I do already know all this stuff, but pointing it out is warranted nonetheless. I have to plan it all out first anyway, but since I need to generate some numbers and make sure I have something working by April it'd be nice to know what's going to take the longest. I'm guessing it's going to be graphics or collision detection that's going to eat up the majority of my time. Anyway here's a basic layout of what I'd like to make (in no particular order): Graphics: -texture, environment mapping -normal mapping -particles -transparency -bone chain animation -lighting Collision Detection -bounding spheres? Sound -3D sound fx -Background music UI -HUDs, menus -level editor? I/O -Xbox controller input -Keyboard, mouse input Misc -texture fonts -networking? I can't think of anything else off the top of my head. I'd rather not do scripting since I probably don't have time for it and something can just as easily be coded as scripted (at least I think). Anyway, does this seem plausible? Are there any items that could potentially take a jillion years?
  8. I am starting my senior design project for my senior year of university and I want to make a 3D game engine using XNA. I have about a year to make this, so I think I can get at least basic functionality implemented. The problem is I'm not entirely sure where to start. I have a lot of experience with Java, C, and OpenGL. The way I'm thinking about going about it is to make a really basic game and abstract up from it. I'm taking a game design class this semester, so that gives me time to work on that too. I want to have 3D rendering, sound, collision detection, particles, keyboard, mouse, and Xbox controller input, and hooks for AI. If I still have time, I'd like to implement networking and nicer graphics. Does this sound plausible? Can anyone give me pointers on where to start?
  9. Picking problems - bad return values

    I figured out why it was returning -1. I had is as gl.glSelectBuffer(hits, selectionBuffer); //setup hits buffer hits is 0 here but it needed to be: gl.glSelectBuffer(BUFSIZE, selectionBuffer); //setup hits buffer That said, it's acting wacky, not returning ids properly and sometimes not returning a hit when I don't click a cube straight on (in the case of the 1 cube)
  10. Picking problems - bad return values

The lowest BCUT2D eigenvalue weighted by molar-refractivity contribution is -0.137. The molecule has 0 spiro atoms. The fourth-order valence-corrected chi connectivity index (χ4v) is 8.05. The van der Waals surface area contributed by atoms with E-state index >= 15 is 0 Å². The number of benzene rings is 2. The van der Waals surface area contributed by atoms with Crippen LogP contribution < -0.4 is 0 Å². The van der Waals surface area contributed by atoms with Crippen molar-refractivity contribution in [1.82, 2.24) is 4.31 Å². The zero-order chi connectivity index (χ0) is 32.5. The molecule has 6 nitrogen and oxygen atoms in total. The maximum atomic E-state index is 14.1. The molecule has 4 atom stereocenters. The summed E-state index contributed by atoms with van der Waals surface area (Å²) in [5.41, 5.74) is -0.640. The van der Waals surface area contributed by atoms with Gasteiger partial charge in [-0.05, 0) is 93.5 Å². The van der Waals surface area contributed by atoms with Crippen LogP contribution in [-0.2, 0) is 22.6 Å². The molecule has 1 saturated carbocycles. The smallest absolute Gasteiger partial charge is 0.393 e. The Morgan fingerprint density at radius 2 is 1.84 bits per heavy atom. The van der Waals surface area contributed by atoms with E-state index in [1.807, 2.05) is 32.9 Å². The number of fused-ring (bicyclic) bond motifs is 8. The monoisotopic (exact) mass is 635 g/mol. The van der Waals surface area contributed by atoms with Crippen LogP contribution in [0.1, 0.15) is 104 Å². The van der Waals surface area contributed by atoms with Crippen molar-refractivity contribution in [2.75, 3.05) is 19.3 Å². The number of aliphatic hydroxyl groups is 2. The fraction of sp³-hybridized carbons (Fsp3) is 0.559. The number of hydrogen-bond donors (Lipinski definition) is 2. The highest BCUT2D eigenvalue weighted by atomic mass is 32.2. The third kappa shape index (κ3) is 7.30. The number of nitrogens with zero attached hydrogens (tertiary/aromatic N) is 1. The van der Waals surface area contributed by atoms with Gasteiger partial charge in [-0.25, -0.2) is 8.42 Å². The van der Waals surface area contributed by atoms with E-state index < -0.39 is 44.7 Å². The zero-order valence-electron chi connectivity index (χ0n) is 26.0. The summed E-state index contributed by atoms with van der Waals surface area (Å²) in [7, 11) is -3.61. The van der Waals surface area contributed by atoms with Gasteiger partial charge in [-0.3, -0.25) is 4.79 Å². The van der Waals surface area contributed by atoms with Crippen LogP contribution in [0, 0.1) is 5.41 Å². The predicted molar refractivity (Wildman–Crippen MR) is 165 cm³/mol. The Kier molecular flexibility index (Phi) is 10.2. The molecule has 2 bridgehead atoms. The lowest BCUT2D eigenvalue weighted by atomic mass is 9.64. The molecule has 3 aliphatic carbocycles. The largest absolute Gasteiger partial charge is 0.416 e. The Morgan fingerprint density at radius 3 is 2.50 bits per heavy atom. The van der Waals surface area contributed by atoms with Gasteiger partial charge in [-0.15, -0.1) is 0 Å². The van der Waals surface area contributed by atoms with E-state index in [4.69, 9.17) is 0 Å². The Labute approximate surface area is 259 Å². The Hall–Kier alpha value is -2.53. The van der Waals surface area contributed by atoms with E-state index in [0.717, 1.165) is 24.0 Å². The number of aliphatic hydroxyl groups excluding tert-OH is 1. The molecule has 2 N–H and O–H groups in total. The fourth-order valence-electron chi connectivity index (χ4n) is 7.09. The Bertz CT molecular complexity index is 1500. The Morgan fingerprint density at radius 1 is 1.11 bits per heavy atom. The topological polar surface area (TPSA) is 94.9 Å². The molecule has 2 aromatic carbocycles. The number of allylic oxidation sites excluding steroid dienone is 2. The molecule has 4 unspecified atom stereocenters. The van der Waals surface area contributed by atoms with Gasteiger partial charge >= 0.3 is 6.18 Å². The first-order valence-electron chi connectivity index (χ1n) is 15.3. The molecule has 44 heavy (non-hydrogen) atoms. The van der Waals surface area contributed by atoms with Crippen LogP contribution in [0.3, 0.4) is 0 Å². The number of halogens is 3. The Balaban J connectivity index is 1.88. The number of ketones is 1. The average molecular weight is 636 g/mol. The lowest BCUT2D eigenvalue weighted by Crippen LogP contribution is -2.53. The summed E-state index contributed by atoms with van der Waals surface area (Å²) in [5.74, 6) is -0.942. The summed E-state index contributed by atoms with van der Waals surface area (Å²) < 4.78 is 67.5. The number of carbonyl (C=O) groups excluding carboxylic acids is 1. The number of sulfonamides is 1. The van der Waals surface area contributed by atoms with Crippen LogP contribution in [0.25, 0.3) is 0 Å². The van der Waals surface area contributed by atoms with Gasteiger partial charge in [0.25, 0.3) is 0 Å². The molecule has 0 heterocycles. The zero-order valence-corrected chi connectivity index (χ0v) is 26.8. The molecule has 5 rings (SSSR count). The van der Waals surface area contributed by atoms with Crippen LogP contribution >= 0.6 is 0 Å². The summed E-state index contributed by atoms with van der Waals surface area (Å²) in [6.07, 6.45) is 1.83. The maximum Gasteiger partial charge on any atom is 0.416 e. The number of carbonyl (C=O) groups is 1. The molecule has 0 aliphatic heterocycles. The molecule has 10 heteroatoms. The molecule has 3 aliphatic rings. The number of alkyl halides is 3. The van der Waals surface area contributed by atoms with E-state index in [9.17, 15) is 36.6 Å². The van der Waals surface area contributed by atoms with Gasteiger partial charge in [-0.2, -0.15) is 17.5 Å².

I expanded the pick buffer to the size you said, checked to see if it was drawing improperly (it is drawing fine; I checked by commenting out glRenderMode(GL_SELECT) and only drawing the scene on click), and commented out that first glPopName. I'm not sure if I'm using glGetError() right, but that returned null. Here is my current pick function: public void pick(GL gl) { if(mouseLeftClicked) { System.out.println("you clicked your mouse and are attempting to pick something"); IntBuffer selectionBuffer = BufferUtil.newIntBuffer(BUFSIZE); int hits = 0; double[] worldCoords = new double[3]; IntBuffer viewport = BufferUtil.newIntBuffer(4); DoubleBuffer modelview = BufferUtil.newDoubleBuffer(16); DoubleBuffer projection = BufferUtil.newDoubleBuffer(16); DoubleBuffer objectPosition = BufferUtil.newDoubleBuffer(3); gl.glGetIntegerv(GL.GL_VIEWPORT, viewport); //save viewport into buffer gl.glGetDoublev(GL.GL_PROJECTION, projection); //save projection matrix into buffer gl.glGetDoublev(GL.GL_PROJECTION, modelview); //save modelview matrix into buffer viewport.rewind(); projection.rewind(); modelview.rewind(); objectPosition.rewind(); gl.glSelectBuffer(hits, selectionBuffer); //setup hits buffer //int realY = viewport.get(3) - winHeight -1; gl.glRenderMode(GL.GL_SELECT); //put gl context into selection mode gl.glInitNames(); //initialise name stack gl.glPushName(0); //push crap name onto stack to avoid error //gl.glPopName(); //pop crap name off name stack gl.glMatrixMode(GL.GL_PROJECTION); gl.glPushMatrix(); gl.glLoadIdentity(); glu.gluPickMatrix(winWidth/2, winHeight/2, winWidth, winHeight, viewport); //glu.gluPickMatrix(mouseX, viewport.get(3) - mouseY, pickWidth, pickHeight, viewport); glu.gluPerspective(45.0f, ((float)winWidth/(float)winHeight), 1.0, 50.0); gl.glMatrixMode(GL.GL_MODELVIEW); //cube.drawCubes(gl); c.draw(gl); gl.glMatrixMode(GL.GL_PROJECTION); gl.glPopMatrix(); gl.glMatrixMode(GL.GL_MODELVIEW); gl.glFlush(); hits = gl.glRenderMode(GL.GL_RENDER); //glu.gluUnProject(winWidth, realY, 10.0f, modelview, projection, viewport, objectPosition); processHits(hits, selectionBuffer); mouseLeftClicked = false; System.out.println(gl.glGetString(gl.glGetError())); System.out.println("oh we got to the end of picking; selectionBuffer has " + selectionBuffer.capacity() + " elements"); //System.out.println("gluUnProject results: x: " + objectPosition.get(0) + " y: " + objectPosition.get(1) + " z: " + objectPosition.get(2)); } } public void processHits(int hits, IntBuffer buffer) { cube.deselectAll(); System.out.println("in processHits; hits = " + hits); if(hits > 0) { int aHit = buffer.get(3); //gotta figure out how to select the cube with name buffer.get(3) System.out.println("Your id: " + aHit); } } Here is my current draw function: public void draw(GL gl) { gl.glPushMatrix(); gl.glTranslatef(location.getX(), location.getY(), location.getZ()); if(amISelected) {//have to put a glBegin and glEnd in here gl.glColor4f(1.0f, 1.0f, 1.0f, 1.0f); glut.glutWireCube(size + 0.1f); System.out.println("You picked cube #" + name); } //ONLY WORKS WHEN IN GL_SELECT RENDER MODE gl.glPushName(name); gl.glEnableClientState(gl.GL_VERTEX_ARRAY); gl.glEnableClientState(gl.GL_COLOR_ARRAY); gl.glVertexPointer(3, gl.GL_FLOAT, 0, vertexBuffer); gl.glColorPointer(4, gl.GL_FLOAT, 0, colorBuffer); gl.glDrawElements(gl.GL_TRIANGLES, 36, gl.GL_UNSIGNED_INT, indicies); gl.glDisableClientState(gl.GL_COLOR_ARRAY); gl.glDisableClientState(gl.GL_VERTEX_ARRAY); gl.glPopName(); gl.glPopMatrix(); }